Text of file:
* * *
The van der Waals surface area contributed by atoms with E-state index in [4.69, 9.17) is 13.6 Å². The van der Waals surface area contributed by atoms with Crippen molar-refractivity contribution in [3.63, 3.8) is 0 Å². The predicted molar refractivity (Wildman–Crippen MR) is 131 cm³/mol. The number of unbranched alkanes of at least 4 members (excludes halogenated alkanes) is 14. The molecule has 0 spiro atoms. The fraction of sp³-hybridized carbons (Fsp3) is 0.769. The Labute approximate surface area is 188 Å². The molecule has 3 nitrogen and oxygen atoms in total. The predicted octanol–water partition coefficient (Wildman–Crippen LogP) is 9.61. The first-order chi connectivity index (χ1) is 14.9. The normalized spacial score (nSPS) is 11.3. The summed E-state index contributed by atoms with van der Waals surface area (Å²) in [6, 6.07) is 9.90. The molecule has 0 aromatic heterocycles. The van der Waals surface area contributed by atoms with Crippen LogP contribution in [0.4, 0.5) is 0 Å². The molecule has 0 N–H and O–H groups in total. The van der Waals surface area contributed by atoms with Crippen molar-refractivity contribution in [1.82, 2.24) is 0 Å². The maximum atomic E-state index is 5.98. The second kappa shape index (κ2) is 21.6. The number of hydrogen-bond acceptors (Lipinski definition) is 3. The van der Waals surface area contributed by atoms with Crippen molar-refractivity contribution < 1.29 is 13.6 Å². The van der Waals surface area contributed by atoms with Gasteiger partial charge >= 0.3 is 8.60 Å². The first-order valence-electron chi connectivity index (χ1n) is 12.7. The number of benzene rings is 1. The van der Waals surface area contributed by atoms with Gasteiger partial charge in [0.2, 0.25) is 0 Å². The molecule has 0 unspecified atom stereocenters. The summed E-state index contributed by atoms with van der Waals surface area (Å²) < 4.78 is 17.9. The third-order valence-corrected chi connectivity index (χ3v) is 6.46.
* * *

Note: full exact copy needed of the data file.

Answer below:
The van der Waals surface area contributed by atoms with E-state index in [4.69, 9.17) is 13.6 Å². The van der Waals surface area contributed by atoms with Crippen molar-refractivity contribution in [3.63, 3.8) is 0 Å². The predicted molar refractivity (Wildman–Crippen MR) is 131 cm³/mol. The number of unbranched alkanes of at least 4 members (excludes halogenated alkanes) is 14. The molecule has 0 spiro atoms. The fraction of sp³-hybridized carbons (Fsp3) is 0.769. The Labute approximate surface area is 188 Å². The molecule has 3 nitrogen and oxygen atoms in total. The predicted octanol–water partition coefficient (Wildman–Crippen LogP) is 9.61. The first-order chi connectivity index (χ1) is 14.9. The normalized spacial score (nSPS) is 11.3. The summed E-state index contributed by atoms with van der Waals surface area (Å²) in [6, 6.07) is 9.90. The molecule has 0 aromatic heterocycles. The van der Waals surface area contributed by atoms with Crippen LogP contribution in [0.4, 0.5) is 0 Å². The molecule has 0 N–H and O–H groups in total. The van der Waals surface area contributed by atoms with Crippen molar-refractivity contribution in [1.82, 2.24) is 0 Å². The maximum atomic E-state index is 5.98. The second kappa shape index (κ2) is 21.6. The number of hydrogen-bond acceptors (Lipinski definition) is 3. The van der Waals surface area contributed by atoms with Crippen molar-refractivity contribution < 1.29 is 13.6 Å². The van der Waals surface area contributed by atoms with Gasteiger partial charge >= 0.3 is 8.60 Å². The first-order valence-electron chi connectivity index (χ1n) is 12.7. The number of benzene rings is 1. The van der Waals surface area contributed by atoms with Gasteiger partial charge in [0.2, 0.25) is 0 Å². The molecule has 0 unspecified atom stereocenters. The summed E-state index contributed by atoms with van der Waals surface area (Å²) < 4.78 is 17.9. The third-order valence-corrected chi connectivity index (χ3v) is 6.46.